Cortez Masto Questions Granholm About Plutonium, Clean Energy, Secures Administration’s Commitment to Oppose Yucca Mountain
Washington, D.C. – In an Energy and Natural Resources Committee hearing today, U.S. Senator Catherine Cortez Masto (D-Nev.) questioned former Michigan Governor Jennifer Granholm, President Biden’s nominee for Secretary of Energy, about Yucca Mountain, plutonium storage, and the Department of Energy’s (DOE’s) plan to combat the climate crisis.
Senator Cortez Masto called the effort to site a spent nuclear waste facility at Yucca Mountain “a failed policy. . . . We still have challenges with really addressing the high-level nuclear waste storage that we have in this country. Yucca Mountain is not the answer. And the couple of questions I have for you is, first, what is this administration’s position on Yucca Mountain?”
In response, Governor Granholm assured Senator Cortez Masto that the Biden Administration opposes the use of Yucca Mountain as the nation’s nuclear waste repository. Governor Granholm also committed to working with Congress to develop a safe, workable alternative to Yucca Mountain.
The Senator also brought up President Obama’s Blue Ribbon Commission on America’s Nuclear Future, which “made recommendations around consent-based siting process. Senator Rosen and I . . . will re-introduce this legislation to include Nevada in that consent-based siting. Is that something that you and the administration would support?”
“Absolutely,” Governor Granholm replied, adding that she would also commit to engaging with states, Tribes, and key stakeholders in developing a consent-based siting process.
Senator Cortez Masto then asked Governor Granholm about the weapons-grade plutonium that was secretly shipped to Nevada in 2018. The Senator was successful in reaching an agreement with the Department of Energy to have the agency begin removing that plutonium in 2021. In referencing this history, the Senator asked, “what is the current status of DOE’s and the National Nuclear Security Administration’s plan for removing the plutonium, if you know?”
Governor Granholm replied, “The plan is to follow the agreement that you negotiated.”
Senator Cortez Masto raised the issue of federal-state coordination for the Nevada National Security Site. “In 2014,” she pointed out, “the Obama administration and state of Nevada agreed to establish a senior-level DOE-Nevada working group to address mutual concerns about operations at the Nevada National Security Site. Unfortunately, the Trump administration did not follow through on that agreement. Will you commit to reestablish the DOE-Nevada working group with regular meetings of senior-level personnel?” Governor Granholm said that she would.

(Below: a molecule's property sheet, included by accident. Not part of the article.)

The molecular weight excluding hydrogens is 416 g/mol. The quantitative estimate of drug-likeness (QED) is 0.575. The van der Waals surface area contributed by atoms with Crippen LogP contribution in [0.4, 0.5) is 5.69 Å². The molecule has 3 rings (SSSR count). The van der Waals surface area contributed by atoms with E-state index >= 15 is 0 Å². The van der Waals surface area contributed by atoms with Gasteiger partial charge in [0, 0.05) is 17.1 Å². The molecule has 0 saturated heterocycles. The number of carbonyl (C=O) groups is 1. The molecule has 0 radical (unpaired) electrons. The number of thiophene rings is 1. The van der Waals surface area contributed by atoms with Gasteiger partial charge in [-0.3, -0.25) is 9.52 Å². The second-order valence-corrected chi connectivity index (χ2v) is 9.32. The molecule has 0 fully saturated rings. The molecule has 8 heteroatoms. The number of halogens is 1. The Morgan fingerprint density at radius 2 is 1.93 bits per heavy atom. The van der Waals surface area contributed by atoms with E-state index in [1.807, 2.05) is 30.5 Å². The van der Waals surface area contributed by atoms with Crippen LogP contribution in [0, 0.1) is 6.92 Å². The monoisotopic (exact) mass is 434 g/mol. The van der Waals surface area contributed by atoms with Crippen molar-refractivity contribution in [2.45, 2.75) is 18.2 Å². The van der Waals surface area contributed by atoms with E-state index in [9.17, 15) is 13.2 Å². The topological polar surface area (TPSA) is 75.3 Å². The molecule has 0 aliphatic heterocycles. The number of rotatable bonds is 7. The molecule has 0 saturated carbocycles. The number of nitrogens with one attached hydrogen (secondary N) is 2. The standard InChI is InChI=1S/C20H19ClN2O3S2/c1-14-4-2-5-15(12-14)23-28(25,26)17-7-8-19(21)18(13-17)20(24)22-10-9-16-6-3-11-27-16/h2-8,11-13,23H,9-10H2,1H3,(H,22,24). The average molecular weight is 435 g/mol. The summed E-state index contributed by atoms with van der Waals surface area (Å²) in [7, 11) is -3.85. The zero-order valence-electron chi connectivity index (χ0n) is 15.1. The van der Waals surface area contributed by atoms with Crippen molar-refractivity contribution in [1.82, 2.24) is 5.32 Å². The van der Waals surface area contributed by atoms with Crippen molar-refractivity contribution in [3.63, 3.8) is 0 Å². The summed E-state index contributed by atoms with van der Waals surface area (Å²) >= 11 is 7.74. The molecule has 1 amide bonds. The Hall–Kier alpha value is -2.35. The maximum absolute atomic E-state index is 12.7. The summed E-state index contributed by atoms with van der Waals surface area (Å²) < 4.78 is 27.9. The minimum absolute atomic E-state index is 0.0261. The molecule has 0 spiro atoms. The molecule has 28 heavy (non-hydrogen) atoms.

Finally, the Senator addressed the issues of clean energy, the climate crisis, and electric vehicles. She noted, “I support really a diverse energy portfolio for all states. Every state is going to be unique. In Nevada we have natural gas, we have geothermal, we have wind, we have solar. But the outcome for all of us should be reducing that carbon footprint. And I do believe an innovation economy is coming—if it’s not already here—and the technology is going to give us that opportunity to really engage in a clean energy portfolio. For so many of us, it’s going to create jobs, it’s going to move us in that direction. And there are opportunities to bring everybody along with us.
“Let me talk a little bit about electric vehicles, because this is something that I so agree with you. I have a suite of electric vehicle legislation. . . . If you come to Nevada—and I’ve offered to you before—you will see we already have the infrastructure for electric vehicles. I’m very proud of that. But let me ask you—one of the pieces of legislation that I have that I’m going to be introducing is to establish a working group that’s co-led by DOE to improve that coordination among local, state, and federal stakeholders to establish a clear strategy and national electric vehicle framework that includes not just cars but buses as well. Is that something that you could work with us on or would be willing to engage?”
Governor Granholm agreed to do so.
A full video of the hearing can be found here.
Senator Cortez Masto has been a leader on the issues of energy and climate. She has introduced the End Speculative Oil and Gas Leasing Act to prohibit oil and gas leasing on public lands that have low or no potential for development. She has a strong history of opposing nuclear waste disposal at Yucca Mountain and has introduced legislation to ensure the Secretary of Energy obtains written consent from state, local, and tribal leaders before allowing the construction of a nuclear waste repository. As part of her Innovation State Initiative, she has introduced a suite of legislation to promote electric vehicles and improve clean energy infrastructure, as well as to offer grants for projects that increase energy efficiency at schools. The recently-enacted Consolidated Appropriations Act of 2021 included provisions that Senator Cortez Masto has championed to extend renewable investment tax credits for Nevada’s solar energy industry and promote geothermal energy.